62 year old accountant develops a solid tumor that is unresponsive to chemotherapy. Participates in experiment to stimulate his own immune effector cells to recognize and kill the malignant cells. Tumor cells have no expession of MHC class 1 antigens. Which of the following in vitro treatments stimulates the most effective immune response when reinfused into the patient? A) IFN y B) IL2 C) IL8 D) IL10 E) TNF-B Answer: A
Toxoplasma gondii is an IC parasite that lives inside phagocytic and non phagocytic cells by generating its own IC vesicle. This may allow it to avoid recognition and killing by CD8 lymphocytes, which require the presentation of foreign peptides transported into the ER and loaded onto MHC molecules that have: A) a B2 domain instead of a B2 microglobulin B) Invariant chains C) Peptide-binding groove D) Single transmembrane domain E) Two similar chains Answer: D (MHC 1)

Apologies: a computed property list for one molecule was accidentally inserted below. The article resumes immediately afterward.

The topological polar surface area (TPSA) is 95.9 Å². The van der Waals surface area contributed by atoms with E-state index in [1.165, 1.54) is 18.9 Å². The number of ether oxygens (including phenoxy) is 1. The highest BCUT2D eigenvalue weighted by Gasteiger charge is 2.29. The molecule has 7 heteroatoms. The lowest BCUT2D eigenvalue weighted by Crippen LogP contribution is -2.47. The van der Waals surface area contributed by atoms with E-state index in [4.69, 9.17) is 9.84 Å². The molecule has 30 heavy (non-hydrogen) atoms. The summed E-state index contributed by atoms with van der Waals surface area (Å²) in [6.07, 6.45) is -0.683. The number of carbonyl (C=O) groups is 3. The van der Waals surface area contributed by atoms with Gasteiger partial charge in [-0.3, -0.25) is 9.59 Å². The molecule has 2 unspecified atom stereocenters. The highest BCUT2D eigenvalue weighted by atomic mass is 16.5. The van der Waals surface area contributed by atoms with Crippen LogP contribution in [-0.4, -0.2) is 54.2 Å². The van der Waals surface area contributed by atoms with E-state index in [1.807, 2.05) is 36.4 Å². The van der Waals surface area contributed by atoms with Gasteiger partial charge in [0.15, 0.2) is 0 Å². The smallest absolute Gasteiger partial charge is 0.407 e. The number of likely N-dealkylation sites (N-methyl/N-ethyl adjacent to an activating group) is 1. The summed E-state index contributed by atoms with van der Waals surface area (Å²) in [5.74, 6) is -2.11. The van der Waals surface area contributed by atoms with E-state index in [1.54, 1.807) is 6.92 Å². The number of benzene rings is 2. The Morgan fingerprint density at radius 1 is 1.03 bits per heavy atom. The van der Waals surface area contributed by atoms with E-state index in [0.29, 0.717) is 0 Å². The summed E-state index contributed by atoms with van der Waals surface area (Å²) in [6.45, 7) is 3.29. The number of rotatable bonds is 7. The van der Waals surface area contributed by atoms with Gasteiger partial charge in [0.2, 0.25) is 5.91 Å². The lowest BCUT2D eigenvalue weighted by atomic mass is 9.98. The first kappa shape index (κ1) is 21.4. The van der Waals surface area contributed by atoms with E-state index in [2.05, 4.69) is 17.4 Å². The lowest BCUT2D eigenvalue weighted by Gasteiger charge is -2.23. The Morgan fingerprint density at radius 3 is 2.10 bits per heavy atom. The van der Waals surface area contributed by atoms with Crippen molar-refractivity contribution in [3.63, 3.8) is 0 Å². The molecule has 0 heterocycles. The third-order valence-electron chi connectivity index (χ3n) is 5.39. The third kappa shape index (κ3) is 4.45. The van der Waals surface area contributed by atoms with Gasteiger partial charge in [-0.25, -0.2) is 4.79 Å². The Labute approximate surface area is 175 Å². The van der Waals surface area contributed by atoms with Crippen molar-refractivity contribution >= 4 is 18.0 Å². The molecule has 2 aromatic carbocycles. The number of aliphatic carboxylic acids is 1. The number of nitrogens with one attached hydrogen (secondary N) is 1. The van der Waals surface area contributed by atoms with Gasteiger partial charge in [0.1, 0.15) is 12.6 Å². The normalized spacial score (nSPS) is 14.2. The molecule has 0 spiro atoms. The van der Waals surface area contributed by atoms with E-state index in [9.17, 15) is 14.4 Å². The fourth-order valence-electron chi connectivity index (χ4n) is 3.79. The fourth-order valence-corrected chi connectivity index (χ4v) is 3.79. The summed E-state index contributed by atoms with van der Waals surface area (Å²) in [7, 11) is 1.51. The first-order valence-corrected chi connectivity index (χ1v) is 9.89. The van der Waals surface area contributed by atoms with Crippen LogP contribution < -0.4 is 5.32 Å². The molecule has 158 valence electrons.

Children with enlarged thymus glands were frequently irradiated to functionally ablate this organ. Over the lifetime of such individuals which of the following conditions was likely to develop? A) Depressed immune surveillance of tumors B) Depressed oxygen dependent killing by neutrophils C) Depressed primary response to soluble antigens D) Increased cellularity of lymph node paracortical areas E) Increased tendency to atopy Answer:A
42 year old Nigerian man in the US comes into the hospital clinic. Complains of several months of weight loss, night sweats, mild sputum production, and hemoptysis. You run a PPD skin test and the rests are +ve What can you conclude from this result? A) CMI response has occured B) Humoral immune response has occured C) B-cell system is functional D) B and T-cell systems are functional E) Neutrophilic phagocyte system is functional Answer: A
Immunologic memory is generated when? As pathogens are eliminated
Memory B cells have what Abs on their surface? IgG, IgA, or IgE
Function of Activation induced cell death: Removal of activated T cells after the primary response Mediated through the Pas pathway
Memory cells return to the tissue where: they first ecountered antigen
Effector cells tend to return to areas of: Areas of active inflammation because of their expression of cell adhesion molecules such as LFA-1